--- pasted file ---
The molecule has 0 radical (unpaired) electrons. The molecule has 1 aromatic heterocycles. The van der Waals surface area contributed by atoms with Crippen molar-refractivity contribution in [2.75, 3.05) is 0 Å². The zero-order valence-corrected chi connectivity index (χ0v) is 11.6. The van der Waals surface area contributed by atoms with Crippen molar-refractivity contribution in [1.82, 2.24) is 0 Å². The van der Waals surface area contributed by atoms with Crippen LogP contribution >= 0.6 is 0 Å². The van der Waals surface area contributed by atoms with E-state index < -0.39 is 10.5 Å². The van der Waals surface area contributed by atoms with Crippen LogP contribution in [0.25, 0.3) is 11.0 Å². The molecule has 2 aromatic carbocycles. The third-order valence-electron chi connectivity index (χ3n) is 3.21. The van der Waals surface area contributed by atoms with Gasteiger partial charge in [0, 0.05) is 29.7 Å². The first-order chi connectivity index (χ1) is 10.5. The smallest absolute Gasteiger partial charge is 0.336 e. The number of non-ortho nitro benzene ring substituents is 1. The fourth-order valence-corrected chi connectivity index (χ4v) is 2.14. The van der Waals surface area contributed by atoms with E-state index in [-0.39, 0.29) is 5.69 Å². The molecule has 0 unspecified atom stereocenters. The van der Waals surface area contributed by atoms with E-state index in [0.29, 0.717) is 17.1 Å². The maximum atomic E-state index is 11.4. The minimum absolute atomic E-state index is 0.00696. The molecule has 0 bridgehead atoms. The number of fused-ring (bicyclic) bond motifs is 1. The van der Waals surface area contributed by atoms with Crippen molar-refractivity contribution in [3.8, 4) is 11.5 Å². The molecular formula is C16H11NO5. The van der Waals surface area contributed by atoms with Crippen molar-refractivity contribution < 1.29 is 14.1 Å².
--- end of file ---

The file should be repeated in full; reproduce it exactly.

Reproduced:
The molecule has 0 radical (unpaired) electrons. The molecule has 1 aromatic heterocycles. The van der Waals surface area contributed by atoms with Crippen molar-refractivity contribution in [2.75, 3.05) is 0 Å². The zero-order valence-corrected chi connectivity index (χ0v) is 11.6. The van der Waals surface area contributed by atoms with Crippen molar-refractivity contribution in [1.82, 2.24) is 0 Å². The van der Waals surface area contributed by atoms with Crippen LogP contribution >= 0.6 is 0 Å². The van der Waals surface area contributed by atoms with E-state index < -0.39 is 10.5 Å². The van der Waals surface area contributed by atoms with Crippen LogP contribution in [0.25, 0.3) is 11.0 Å². The molecule has 2 aromatic carbocycles. The third-order valence-electron chi connectivity index (χ3n) is 3.21. The van der Waals surface area contributed by atoms with Gasteiger partial charge in [0, 0.05) is 29.7 Å². The first-order chi connectivity index (χ1) is 10.5. The smallest absolute Gasteiger partial charge is 0.336 e. The number of non-ortho nitro benzene ring substituents is 1. The fourth-order valence-corrected chi connectivity index (χ4v) is 2.14. The van der Waals surface area contributed by atoms with E-state index in [-0.39, 0.29) is 5.69 Å². The molecule has 0 unspecified atom stereocenters. The van der Waals surface area contributed by atoms with E-state index in [0.29, 0.717) is 17.1 Å². The maximum atomic E-state index is 11.4. The minimum absolute atomic E-state index is 0.00696. The molecule has 0 bridgehead atoms. The number of fused-ring (bicyclic) bond motifs is 1. The van der Waals surface area contributed by atoms with Crippen molar-refractivity contribution in [3.8, 4) is 11.5 Å². The molecular formula is C16H11NO5. The van der Waals surface area contributed by atoms with Crippen molar-refractivity contribution < 1.29 is 14.1 Å².